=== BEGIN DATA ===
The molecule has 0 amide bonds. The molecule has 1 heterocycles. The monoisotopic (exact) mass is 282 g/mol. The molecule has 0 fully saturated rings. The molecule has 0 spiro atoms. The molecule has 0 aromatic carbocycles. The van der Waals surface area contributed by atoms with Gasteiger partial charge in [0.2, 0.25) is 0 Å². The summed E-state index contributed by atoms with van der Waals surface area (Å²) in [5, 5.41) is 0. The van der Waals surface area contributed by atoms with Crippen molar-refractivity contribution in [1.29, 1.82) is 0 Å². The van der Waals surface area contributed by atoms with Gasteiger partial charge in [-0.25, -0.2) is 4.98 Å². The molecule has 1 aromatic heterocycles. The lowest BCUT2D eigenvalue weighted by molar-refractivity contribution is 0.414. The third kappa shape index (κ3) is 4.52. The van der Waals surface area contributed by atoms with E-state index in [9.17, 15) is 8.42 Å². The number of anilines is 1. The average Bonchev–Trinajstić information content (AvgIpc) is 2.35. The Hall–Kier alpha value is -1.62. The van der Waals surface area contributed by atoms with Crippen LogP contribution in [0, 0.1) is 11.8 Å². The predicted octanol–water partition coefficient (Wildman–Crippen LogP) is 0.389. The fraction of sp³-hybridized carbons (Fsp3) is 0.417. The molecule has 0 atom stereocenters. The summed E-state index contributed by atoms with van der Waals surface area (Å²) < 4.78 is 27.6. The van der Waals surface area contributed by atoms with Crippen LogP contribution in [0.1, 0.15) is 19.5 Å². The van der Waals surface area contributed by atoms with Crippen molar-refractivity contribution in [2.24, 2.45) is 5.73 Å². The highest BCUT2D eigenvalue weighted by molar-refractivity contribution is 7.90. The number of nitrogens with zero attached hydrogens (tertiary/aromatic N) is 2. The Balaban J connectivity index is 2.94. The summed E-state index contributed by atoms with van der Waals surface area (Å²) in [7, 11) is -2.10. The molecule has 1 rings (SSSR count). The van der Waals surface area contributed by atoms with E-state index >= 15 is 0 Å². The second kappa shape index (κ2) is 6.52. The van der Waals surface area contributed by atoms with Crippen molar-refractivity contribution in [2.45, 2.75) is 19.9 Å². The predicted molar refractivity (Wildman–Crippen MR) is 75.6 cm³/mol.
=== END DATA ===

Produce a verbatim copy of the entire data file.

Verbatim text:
The molecule has 0 amide bonds. The molecule has 1 heterocycles. The monoisotopic (exact) mass is 282 g/mol. The molecule has 0 fully saturated rings. The molecule has 0 spiro atoms. The molecule has 0 aromatic carbocycles. The van der Waals surface area contributed by atoms with Gasteiger partial charge in [0.2, 0.25) is 0 Å². The summed E-state index contributed by atoms with van der Waals surface area (Å²) in [5, 5.41) is 0. The van der Waals surface area contributed by atoms with Crippen molar-refractivity contribution in [1.29, 1.82) is 0 Å². The van der Waals surface area contributed by atoms with Gasteiger partial charge in [-0.25, -0.2) is 4.98 Å². The molecule has 1 aromatic heterocycles. The lowest BCUT2D eigenvalue weighted by molar-refractivity contribution is 0.414. The third kappa shape index (κ3) is 4.52. The van der Waals surface area contributed by atoms with E-state index in [9.17, 15) is 8.42 Å². The number of anilines is 1. The average Bonchev–Trinajstić information content (AvgIpc) is 2.35. The Hall–Kier alpha value is -1.62. The van der Waals surface area contributed by atoms with Crippen LogP contribution in [0, 0.1) is 11.8 Å². The predicted octanol–water partition coefficient (Wildman–Crippen LogP) is 0.389. The fraction of sp³-hybridized carbons (Fsp3) is 0.417. The molecule has 0 atom stereocenters. The summed E-state index contributed by atoms with van der Waals surface area (Å²) < 4.78 is 27.6. The van der Waals surface area contributed by atoms with Crippen LogP contribution in [0.1, 0.15) is 19.5 Å². The van der Waals surface area contributed by atoms with Crippen molar-refractivity contribution in [2.24, 2.45) is 5.73 Å². The highest BCUT2D eigenvalue weighted by molar-refractivity contribution is 7.90. The number of nitrogens with zero attached hydrogens (tertiary/aromatic N) is 2. The Balaban J connectivity index is 2.94. The summed E-state index contributed by atoms with van der Waals surface area (Å²) in [7, 11) is -2.10. The molecule has 1 rings (SSSR count). The van der Waals surface area contributed by atoms with E-state index >= 15 is 0 Å². The second kappa shape index (κ2) is 6.52. The van der Waals surface area contributed by atoms with Crippen molar-refractivity contribution in [2.45, 2.75) is 19.9 Å². The predicted molar refractivity (Wildman–Crippen MR) is 75.6 cm³/mol.